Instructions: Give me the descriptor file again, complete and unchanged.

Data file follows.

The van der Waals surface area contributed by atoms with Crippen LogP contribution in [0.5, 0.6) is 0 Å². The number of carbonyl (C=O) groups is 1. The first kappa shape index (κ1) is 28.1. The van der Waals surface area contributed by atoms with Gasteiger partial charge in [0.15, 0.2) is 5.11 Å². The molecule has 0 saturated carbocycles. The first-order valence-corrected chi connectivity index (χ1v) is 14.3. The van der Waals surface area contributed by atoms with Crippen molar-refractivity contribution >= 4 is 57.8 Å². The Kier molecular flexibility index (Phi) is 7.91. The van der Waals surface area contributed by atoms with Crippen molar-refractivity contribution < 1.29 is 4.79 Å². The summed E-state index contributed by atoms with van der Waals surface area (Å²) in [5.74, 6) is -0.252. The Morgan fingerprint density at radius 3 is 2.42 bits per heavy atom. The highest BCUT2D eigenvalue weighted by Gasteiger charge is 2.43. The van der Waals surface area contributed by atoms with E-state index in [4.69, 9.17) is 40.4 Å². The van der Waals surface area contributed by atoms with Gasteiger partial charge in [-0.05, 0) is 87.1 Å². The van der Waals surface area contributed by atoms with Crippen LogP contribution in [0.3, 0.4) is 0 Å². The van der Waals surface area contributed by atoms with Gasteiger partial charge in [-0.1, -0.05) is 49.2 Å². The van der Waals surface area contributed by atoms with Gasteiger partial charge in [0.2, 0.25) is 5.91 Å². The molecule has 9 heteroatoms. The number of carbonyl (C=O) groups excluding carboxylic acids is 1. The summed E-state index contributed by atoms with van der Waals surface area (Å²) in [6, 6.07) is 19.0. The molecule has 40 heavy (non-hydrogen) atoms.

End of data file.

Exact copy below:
The van der Waals surface area contributed by atoms with Crippen LogP contribution in [0.5, 0.6) is 0 Å². The number of carbonyl (C=O) groups is 1. The first kappa shape index (κ1) is 28.1. The van der Waals surface area contributed by atoms with Gasteiger partial charge in [0.15, 0.2) is 5.11 Å². The molecule has 0 saturated carbocycles. The first-order valence-corrected chi connectivity index (χ1v) is 14.3. The van der Waals surface area contributed by atoms with Crippen molar-refractivity contribution >= 4 is 57.8 Å². The Kier molecular flexibility index (Phi) is 7.91. The van der Waals surface area contributed by atoms with Crippen molar-refractivity contribution < 1.29 is 4.79 Å². The summed E-state index contributed by atoms with van der Waals surface area (Å²) in [5.74, 6) is -0.252. The Morgan fingerprint density at radius 3 is 2.42 bits per heavy atom. The highest BCUT2D eigenvalue weighted by Gasteiger charge is 2.43. The van der Waals surface area contributed by atoms with E-state index in [4.69, 9.17) is 40.4 Å². The van der Waals surface area contributed by atoms with Gasteiger partial charge in [-0.05, 0) is 87.1 Å². The van der Waals surface area contributed by atoms with Crippen LogP contribution in [0.3, 0.4) is 0 Å². The van der Waals surface area contributed by atoms with Gasteiger partial charge in [-0.1, -0.05) is 49.2 Å². The van der Waals surface area contributed by atoms with Gasteiger partial charge in [0.2, 0.25) is 5.91 Å². The molecule has 9 heteroatoms. The number of carbonyl (C=O) groups excluding carboxylic acids is 1. The summed E-state index contributed by atoms with van der Waals surface area (Å²) in [6, 6.07) is 19.0. The molecule has 40 heavy (non-hydrogen) atoms.